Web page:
If I think of the most important moment that lead me on my musical journey – it was back in 2004.   I had bought a reel to reel tape recorder (this was before everything was digital) and recorded a 10 minute improvisation on the piano – Something happened and I completely lost myself in the music.  When I heard it back,  that was it, I was hooked and I have never looked back.  It was almost  a spiritual experience emotionally connecting with the hours I spent playing with my family when my mother was ill.  Something resonated so deeply that I am compelled to create music – it is my life.

In 2011, I created the music to a game trailer called Dead Island.  At the time it was just another game trailer score – which were amazing to do but the usually came and went.  The Dead Island trailer just took off. It is now officially in the top 5 game trailers ever made – that is something!!  The music was a big part of the power of the trailer which was a reverse CG scene of a family being killed by zombies – It was all in slow motion with a really emotive classical score – people really connected to it! The trailer went viral and the press exploded (New York Times, Variety, The Guardian etc) with many millions of streams on spotify and Youtube the dead island trailer theme was No1 in the iTunes soundtrack charts. After years of playing and making music,  I suddenly had international recognition and a fanbase.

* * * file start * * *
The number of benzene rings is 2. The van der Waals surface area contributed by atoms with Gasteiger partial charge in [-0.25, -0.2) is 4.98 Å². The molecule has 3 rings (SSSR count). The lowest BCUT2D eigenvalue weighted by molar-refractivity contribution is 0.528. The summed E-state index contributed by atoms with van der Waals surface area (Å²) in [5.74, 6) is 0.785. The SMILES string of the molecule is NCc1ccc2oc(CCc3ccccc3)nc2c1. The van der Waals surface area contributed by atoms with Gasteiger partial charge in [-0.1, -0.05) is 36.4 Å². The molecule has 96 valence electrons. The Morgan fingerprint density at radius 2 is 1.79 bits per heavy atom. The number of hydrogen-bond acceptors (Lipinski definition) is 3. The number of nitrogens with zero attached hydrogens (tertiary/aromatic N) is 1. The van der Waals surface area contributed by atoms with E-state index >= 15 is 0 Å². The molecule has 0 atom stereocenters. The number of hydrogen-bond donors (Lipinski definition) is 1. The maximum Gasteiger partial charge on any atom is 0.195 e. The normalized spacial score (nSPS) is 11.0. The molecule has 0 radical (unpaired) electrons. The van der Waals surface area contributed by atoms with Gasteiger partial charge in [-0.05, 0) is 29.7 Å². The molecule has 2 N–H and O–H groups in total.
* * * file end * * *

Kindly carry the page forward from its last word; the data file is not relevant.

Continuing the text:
Music never exists in isolation and is undoubtedly at its most powerful with an audience.  My most powerful musical experiences have always been when sharing with others either collaborators or and audience.  It is such an honour to have your music recognised and there is no better feeling than being able to move someone with your music.  Music for me is breathing and connecting with something much bigger than all of us and at the same time connecting us all – So important in these days of Trump and Brexit!!

I have so much more to say with my music and always looking for new challenges – Click hear to listen to my latest album, ‘Hope’, and be part of my journey.

 

Thank you for listening to my music – YOU make it all worth while